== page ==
Its really important we see the small print of the guarantee. Id like to see the same provisions included as were demanded in the USA bailout. If a bank wants the state guarantee, then it has to agree to limit executive pay, and cancel dividends for the duration of the guarantee.

Biffo should keep his mouth shut. Lenihan should send him down to Offaly to open a new dole office or something.

Lenihan has made it clear that he prefers a system-wide solution as opposed to individual nationalisation.

IMO, this strategy has the indirect effect of taking the focus of the “troublesome” banks and re-distributing the risk across all banks.

No bank has gone down because of excessive bad debts during this crisis. They have all gone down because other banks wouldn’t lend them short-term. The issue was the liquidity due to the absence of confidence and this is brilliantly addressed by the govt’s move.

You could be right, and this could work out to be a really good plan. What do any of us know, even people paid to know don’t know.

But I fret when this government has a bad night on Questions and Answers and marches in the great and the good of the financial industry in the middle of the night. Then announces that they “have a plan” (we’ve heard that before). Then drags their heels bringing forward the legislation (we’ve been there before).

If we know anything it’s that no plan or measures should be judged based on what the markets do immediately after the announcement. It takes days or even weeks for the consequences to emerge.

This is the biggest roll of a dice by an Irish government that I’ve ever seen.

-Rd

Could end up being a good move by Lenny to be honest. Lets see what the charge to the banks is first before forging any conclusions.

It it works, it could have been a master-stroke, lets hope no-one calls his all in bet.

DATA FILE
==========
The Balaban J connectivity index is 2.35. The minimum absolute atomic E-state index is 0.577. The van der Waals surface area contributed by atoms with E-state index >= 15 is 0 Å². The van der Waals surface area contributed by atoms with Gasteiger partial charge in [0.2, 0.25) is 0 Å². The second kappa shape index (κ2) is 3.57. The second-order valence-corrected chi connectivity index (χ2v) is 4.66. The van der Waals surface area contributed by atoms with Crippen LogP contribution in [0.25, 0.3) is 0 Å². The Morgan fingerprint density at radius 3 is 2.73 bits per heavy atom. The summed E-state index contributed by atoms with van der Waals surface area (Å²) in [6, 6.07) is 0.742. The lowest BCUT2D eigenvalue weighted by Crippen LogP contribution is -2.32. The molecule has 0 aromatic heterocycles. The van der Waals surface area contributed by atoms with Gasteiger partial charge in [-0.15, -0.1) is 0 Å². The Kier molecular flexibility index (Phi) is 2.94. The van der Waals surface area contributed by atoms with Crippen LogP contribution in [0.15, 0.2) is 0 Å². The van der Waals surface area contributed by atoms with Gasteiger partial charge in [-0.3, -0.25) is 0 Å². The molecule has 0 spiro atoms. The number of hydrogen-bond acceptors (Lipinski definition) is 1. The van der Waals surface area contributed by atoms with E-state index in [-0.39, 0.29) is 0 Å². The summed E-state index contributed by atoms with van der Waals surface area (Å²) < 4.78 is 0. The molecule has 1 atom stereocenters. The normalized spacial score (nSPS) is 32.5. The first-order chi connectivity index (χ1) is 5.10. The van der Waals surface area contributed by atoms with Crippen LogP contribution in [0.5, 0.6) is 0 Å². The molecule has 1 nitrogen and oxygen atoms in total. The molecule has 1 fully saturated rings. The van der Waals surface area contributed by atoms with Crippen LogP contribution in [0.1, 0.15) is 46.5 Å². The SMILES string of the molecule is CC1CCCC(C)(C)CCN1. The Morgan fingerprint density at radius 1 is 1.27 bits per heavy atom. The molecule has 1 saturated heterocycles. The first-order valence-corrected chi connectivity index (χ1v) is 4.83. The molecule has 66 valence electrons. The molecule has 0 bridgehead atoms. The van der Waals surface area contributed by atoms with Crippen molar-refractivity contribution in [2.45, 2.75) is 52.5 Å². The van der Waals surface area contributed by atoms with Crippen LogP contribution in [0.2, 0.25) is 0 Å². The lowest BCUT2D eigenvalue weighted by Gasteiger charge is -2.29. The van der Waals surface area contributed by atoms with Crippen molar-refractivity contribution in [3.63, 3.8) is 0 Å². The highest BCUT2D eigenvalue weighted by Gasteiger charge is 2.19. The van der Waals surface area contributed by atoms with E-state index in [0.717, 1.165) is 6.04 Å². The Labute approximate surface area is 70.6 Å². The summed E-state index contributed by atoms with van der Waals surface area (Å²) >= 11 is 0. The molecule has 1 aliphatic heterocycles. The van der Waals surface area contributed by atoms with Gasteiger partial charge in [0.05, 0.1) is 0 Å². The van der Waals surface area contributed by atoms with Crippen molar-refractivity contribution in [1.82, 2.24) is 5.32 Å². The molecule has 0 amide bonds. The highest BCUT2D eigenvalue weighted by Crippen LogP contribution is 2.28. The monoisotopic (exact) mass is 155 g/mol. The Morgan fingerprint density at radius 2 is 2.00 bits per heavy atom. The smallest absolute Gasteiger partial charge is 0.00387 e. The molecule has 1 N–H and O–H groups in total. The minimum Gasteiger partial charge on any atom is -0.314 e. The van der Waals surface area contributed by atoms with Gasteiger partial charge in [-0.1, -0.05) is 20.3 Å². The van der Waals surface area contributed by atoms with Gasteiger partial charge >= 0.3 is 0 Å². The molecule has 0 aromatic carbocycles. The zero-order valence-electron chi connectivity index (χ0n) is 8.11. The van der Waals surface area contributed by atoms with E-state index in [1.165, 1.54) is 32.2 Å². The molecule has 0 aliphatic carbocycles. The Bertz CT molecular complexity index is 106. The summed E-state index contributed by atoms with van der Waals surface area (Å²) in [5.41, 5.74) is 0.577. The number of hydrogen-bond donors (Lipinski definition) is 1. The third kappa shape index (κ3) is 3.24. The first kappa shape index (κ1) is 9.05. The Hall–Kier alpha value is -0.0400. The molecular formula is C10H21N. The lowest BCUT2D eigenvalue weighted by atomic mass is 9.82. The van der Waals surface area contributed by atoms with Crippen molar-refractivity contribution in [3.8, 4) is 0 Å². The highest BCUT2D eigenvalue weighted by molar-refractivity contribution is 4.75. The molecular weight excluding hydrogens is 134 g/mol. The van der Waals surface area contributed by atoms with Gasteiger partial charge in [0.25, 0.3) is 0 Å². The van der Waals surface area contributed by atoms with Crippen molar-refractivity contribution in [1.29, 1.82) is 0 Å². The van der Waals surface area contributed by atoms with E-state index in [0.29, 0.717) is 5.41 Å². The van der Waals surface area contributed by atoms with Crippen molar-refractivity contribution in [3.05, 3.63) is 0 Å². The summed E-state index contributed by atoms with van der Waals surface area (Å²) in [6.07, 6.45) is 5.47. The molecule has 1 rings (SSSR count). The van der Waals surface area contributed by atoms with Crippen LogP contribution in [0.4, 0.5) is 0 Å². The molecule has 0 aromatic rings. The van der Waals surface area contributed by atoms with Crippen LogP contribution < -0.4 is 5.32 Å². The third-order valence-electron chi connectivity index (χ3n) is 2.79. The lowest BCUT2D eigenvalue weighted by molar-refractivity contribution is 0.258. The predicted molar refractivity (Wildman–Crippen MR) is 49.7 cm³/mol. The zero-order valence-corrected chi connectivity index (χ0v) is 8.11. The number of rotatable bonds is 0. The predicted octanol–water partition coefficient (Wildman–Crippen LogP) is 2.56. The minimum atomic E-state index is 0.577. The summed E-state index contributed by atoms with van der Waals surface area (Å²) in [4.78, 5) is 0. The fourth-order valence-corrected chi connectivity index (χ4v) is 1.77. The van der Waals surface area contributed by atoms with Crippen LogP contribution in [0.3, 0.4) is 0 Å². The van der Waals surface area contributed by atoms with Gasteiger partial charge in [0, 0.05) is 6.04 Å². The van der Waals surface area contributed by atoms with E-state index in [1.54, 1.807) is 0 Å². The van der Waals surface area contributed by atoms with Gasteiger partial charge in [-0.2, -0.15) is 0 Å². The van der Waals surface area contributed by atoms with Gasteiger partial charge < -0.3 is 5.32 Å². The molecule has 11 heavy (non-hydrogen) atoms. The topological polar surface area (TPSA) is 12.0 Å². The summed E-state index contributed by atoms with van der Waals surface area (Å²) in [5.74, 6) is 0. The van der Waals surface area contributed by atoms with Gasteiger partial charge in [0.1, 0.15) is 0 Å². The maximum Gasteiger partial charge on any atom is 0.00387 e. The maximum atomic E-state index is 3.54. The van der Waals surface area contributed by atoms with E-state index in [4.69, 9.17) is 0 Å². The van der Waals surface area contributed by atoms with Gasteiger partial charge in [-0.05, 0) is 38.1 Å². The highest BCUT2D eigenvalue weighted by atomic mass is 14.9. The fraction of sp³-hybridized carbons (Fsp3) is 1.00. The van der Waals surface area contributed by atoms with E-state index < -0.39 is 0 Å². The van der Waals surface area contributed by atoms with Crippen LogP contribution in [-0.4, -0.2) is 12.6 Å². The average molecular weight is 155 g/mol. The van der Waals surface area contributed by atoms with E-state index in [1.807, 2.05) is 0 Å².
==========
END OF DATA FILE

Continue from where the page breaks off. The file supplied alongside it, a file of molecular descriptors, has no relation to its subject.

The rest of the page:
The issue is liquidity is squeezed worldwide because of solvency concerns. I don’t share your confidence that Irish banks will not see a wave of bad debts over the next few years. If this was purely a liquidity problem then the Irish banks would be back at their 2007 levels following today’s move.

Yes, we’ll have to pay an extra 0.5% interest on our national debt bill, but it’s a small price to pay. If confidence is restored, the bad debts are addressed and we can get back to demonstratably sustainable and conservative banking, we’ll eventually earn our rating back again. It will be hard work and there are no short-cuts this time round. Leaders need to motivate, inspire and prepare the national psyche for this.

BTW, Channel 4 News discussing the Irish strategy now!!!

Bollix, it looks like the market reckons that Ireland’s default risk has doubled since yesterday.

How much did you want to borrow again lads?

They had some young clean-cut analyst guy (the type of 29 year-old who shorts Anglo and drives Porches) said “this is something we haven’t seen since WW2”. He was standing in front of some massive LCD screen pointing to a graph of our government’s “risk profile”, which has gone from 3% to 6% literally overnight. He definitely came across as surprised at the innovativeness of the Irish move.

Then, Gordon Brown was pressed in questioning: “well, the Irish have guaranteed deposits” – he just avoided the assertion completely!

Innovative like the IPod or innovative like the Sinclair C5?

If it works without costing the taxpayer more than a billion it will make Lenihan Taoiseach

Only time will tell…

I think it was from 30 basis points (0.3%) to 60 basis points (0.6%) and I think it was the spread between German government bonds and Irish government bonds…

Edit: for what it’s worth, Belgian bonds also have a 0.6% spread over the Germans and Italy have a 0.9% spread. So it’s not exactly a catastrophic figure.

forbes.com/afxnewslimited/feeds/afx/2008/09/29/afx5481832.html
bloomberg.com/apps/news?pid=20601100&sid=aoL.PppR0rM8&refer=germany